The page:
(ATR) The head of Innsbruck 2012 YOG organizers tells Around the Rings
he is satisfied with the fast-track timetable for completion of the
athletes’ village, the biggest challenge in Games preparations.
“I’m very happy we can start construction of the YOG village. That was something which was still one of the concerns of our partners. So we know we are perfectly on time,” said Peter Bayer, CEO of the Innsbruck YOG organizing committee.
Plans for the $121 million village with 2,000-plus beds have come under intense scrutiny since the Austrian city was awarded the Games last December. The IOC had initially cited it as a major issue. But building work began Thursday, alleviating concerns over the timeline for completion – at least for the time being.
The project’s completion date comes just a few months before the start of the first ever winter YOG, staged from Jan. 13-23 in 2012; interior fit-out of the village is earmarked to take place from October to December in 2011.
The village, located 10 minutes from the city center of the 1964 and 1976 Winter Games host, is funded by the State of Tyrol and the city. Post-YOG, it will be converted into residential housing.
Bayer told ATR
that “everything was running well and smoothly” in preparations for the Games.
His team is currently finalizing the YOG marketing plan and digital media communications plan with the IOC. A new logo for Innsbruck 2012 was sent to the IOC for approval this week. Bayer hopes to launch the YOG emblem in conjunction with the Austrian Olympic Committee at Austria House during the Vancouver Games.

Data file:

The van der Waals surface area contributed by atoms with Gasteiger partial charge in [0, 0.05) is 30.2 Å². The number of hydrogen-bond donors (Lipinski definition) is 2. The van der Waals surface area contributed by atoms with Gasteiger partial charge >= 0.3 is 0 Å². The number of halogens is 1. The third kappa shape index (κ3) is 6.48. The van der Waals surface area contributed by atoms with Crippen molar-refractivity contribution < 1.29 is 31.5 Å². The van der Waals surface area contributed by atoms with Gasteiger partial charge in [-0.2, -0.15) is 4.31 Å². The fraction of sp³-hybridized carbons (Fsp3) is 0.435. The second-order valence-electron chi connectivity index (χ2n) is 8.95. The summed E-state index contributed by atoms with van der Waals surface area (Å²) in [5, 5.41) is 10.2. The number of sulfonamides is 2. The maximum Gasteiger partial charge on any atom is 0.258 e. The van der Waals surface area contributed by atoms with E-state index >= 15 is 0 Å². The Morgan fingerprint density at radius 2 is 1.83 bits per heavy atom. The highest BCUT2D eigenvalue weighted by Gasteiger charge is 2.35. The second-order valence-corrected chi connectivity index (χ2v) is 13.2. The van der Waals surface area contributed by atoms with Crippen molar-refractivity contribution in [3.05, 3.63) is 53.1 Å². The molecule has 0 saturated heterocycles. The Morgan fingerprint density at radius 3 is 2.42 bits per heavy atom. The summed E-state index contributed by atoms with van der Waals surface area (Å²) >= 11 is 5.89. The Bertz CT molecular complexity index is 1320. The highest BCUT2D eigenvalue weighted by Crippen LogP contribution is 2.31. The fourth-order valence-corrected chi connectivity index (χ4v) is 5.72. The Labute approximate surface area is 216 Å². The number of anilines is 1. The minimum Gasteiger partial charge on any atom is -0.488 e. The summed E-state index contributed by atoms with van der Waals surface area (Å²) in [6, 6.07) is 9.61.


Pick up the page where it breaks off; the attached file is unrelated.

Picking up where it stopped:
Last week, Bayer updated the European Olympic Committees general assembly on the YOG 2012 project. Bayer was appointed chief executive in September, replacing Martin Schnitzer who was forced to quit in the summer over
Peter Bayer succeeded Martin Schnitzer as CEO in September (ATR)
a financial scandal linked to Innsbruck’s role in the UEFA Euro 2008 football championships.
Innsbruck’s early YOG preparations were hit in the first half of the year by a series of financial scandals involving the Austrian Olympic Committee that ultimately led to the resignation of AOC president Leo Wallner. He had run the organization for 19 years. Karl Stoss succeeded Wallner as president of the AOC in October.
"All the scandals about the AOC ... it was not easy for us," Bayer said. He said he was reassured about the AOC’s support for the Youth Olympics following a recent meeting with Stoss.
"We are sharing the vision for the YOG, which was great to hear. We will continue to cooperate and put things on a new level," he added.
Milestones ahead for YOG 2012 organizers include: finalizing the masterplan for venues in the two major zones in Innsbruck and Seefeld; finishing the post-bid budget; mapping out the culture and education strategy; and confirmation of qualification and competition formats.
After its October inspection, the IOC Coordination Commission for Innsbruck will next visit the city for a check-up in June.
More than 1,000 athletes aged 14-18 years will participate in the inaugural Winter YOG. The seven sports on the program mirror those of the Vancouver Olympics, but there will be a limited number of disciplines and events.
With reporting from Mark Bisson.
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